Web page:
At Lost Lake, there is a pair of Common Loons that have nested in the same place for many years. They arrive in the spring from their wintering grounds and take up residence. Thirty days later, the eggs – there may be one or two – hatch and the tiny balls of black fluff are immediately paddling around the lake with their parents. They may also ride on the backs of the parent birds. Both parents care for the birds – feeding and protecting them from predators and gradually teaching them to forage for fish on their own. It takes much of the summer for the birds to fledge and be ready to migrate.

Due to shortage of good nesting areas, pairs in Washington are helped with the supplementation of extra four-inch fish added to nesting lakes by the Department of Fish and Wildlife. Also, sticks are placed around and leaning over the nest to protect it from avian predators such as Bald Eagles. Most loons are banded for further study. When the young are nearly grown, researchers will attempt to net them so they may also be banded. The male of this pair has always eluded capture and consequently has never been banded.

This male arrived at Lost Lake this spring with fishing line hanging out of his mouth. It is presumed that there is a hook embedded in his tongue or cheek – probably acquired when the bird ate a fish that had escaped an angler with the tackle in its mouth. You can clearly see the fishing line in the images I made on Wednesday with a loop of it hanging out one side of his mouth. On Friday, it appeared that he had both ends of the line in his mouth and it’s less easy to observe.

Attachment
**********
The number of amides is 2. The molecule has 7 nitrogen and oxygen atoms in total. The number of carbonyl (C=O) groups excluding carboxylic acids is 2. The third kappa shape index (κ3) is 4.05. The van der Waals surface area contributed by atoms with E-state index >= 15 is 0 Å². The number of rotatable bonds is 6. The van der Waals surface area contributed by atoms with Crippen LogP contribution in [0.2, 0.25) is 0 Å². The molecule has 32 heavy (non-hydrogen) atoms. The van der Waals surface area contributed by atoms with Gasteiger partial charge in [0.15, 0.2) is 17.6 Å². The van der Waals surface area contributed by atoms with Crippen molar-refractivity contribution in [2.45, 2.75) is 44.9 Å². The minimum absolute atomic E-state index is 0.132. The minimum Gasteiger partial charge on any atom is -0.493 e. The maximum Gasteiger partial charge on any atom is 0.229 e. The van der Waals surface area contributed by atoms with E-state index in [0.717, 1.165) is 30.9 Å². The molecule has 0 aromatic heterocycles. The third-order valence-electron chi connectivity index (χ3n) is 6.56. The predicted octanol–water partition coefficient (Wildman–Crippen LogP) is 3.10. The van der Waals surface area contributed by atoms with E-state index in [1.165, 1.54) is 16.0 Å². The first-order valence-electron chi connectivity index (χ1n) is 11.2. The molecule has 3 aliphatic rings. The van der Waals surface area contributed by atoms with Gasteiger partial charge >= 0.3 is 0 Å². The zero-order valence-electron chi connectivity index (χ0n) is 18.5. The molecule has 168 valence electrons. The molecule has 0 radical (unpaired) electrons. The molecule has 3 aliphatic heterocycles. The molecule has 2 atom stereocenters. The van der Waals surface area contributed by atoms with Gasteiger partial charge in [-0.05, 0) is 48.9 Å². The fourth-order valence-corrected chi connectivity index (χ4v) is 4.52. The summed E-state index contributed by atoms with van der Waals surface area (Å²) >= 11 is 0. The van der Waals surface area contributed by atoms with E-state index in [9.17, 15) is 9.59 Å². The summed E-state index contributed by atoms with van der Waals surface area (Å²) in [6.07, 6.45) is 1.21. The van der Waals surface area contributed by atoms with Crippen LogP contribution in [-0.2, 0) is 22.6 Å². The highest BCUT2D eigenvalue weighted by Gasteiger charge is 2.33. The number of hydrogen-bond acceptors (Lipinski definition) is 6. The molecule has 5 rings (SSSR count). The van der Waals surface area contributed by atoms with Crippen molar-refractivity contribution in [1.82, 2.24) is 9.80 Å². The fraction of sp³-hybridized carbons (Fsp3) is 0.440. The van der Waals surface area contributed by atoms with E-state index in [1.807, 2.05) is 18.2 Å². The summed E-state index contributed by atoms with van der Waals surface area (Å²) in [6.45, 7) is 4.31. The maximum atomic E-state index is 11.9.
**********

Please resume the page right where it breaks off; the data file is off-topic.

Wednesday I inadvertently, paddled right up to the nest. I did not know it was at the edge of the reeds. I was able to see the two dark eggs and quickly moved away in hopes of lessening any disturbance to the birds. Later in the day, we walked on the road on the east side of the lake where we had a clear view of the female on the nest. Friday when I was out on my boat I saw that the eggs had hatched and the two loonlings were out and about with their mother! It was very exciting for me.